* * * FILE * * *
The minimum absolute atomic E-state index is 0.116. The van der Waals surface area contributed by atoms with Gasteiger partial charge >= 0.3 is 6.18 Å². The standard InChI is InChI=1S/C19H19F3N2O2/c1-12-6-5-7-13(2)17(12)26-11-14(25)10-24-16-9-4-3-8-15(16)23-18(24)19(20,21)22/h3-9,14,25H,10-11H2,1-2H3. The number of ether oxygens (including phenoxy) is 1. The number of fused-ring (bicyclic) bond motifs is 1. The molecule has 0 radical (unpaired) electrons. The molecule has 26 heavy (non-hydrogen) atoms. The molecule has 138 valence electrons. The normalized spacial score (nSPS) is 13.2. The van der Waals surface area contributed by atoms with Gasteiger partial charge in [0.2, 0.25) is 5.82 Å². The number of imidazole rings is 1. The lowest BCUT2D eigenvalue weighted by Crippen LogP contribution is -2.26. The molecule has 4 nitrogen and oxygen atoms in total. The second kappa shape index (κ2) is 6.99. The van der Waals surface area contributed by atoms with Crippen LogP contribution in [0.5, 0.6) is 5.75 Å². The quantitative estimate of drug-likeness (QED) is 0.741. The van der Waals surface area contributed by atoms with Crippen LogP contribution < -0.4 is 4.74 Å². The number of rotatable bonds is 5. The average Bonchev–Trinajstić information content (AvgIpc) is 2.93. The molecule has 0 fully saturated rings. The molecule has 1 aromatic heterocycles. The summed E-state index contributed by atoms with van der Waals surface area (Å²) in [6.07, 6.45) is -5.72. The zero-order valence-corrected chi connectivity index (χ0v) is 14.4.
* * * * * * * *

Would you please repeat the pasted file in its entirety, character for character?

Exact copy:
The minimum absolute atomic E-state index is 0.116. The van der Waals surface area contributed by atoms with Gasteiger partial charge >= 0.3 is 6.18 Å². The standard InChI is InChI=1S/C19H19F3N2O2/c1-12-6-5-7-13(2)17(12)26-11-14(25)10-24-16-9-4-3-8-15(16)23-18(24)19(20,21)22/h3-9,14,25H,10-11H2,1-2H3. The number of ether oxygens (including phenoxy) is 1. The number of fused-ring (bicyclic) bond motifs is 1. The molecule has 0 radical (unpaired) electrons. The molecule has 26 heavy (non-hydrogen) atoms. The molecule has 138 valence electrons. The normalized spacial score (nSPS) is 13.2. The van der Waals surface area contributed by atoms with Gasteiger partial charge in [0.2, 0.25) is 5.82 Å². The number of imidazole rings is 1. The lowest BCUT2D eigenvalue weighted by Crippen LogP contribution is -2.26. The molecule has 4 nitrogen and oxygen atoms in total. The second kappa shape index (κ2) is 6.99. The van der Waals surface area contributed by atoms with Crippen LogP contribution in [0.5, 0.6) is 5.75 Å². The quantitative estimate of drug-likeness (QED) is 0.741. The van der Waals surface area contributed by atoms with Crippen LogP contribution < -0.4 is 4.74 Å². The number of rotatable bonds is 5. The average Bonchev–Trinajstić information content (AvgIpc) is 2.93. The molecule has 0 fully saturated rings. The molecule has 1 aromatic heterocycles. The summed E-state index contributed by atoms with van der Waals surface area (Å²) in [6.07, 6.45) is -5.72. The zero-order valence-corrected chi connectivity index (χ0v) is 14.4.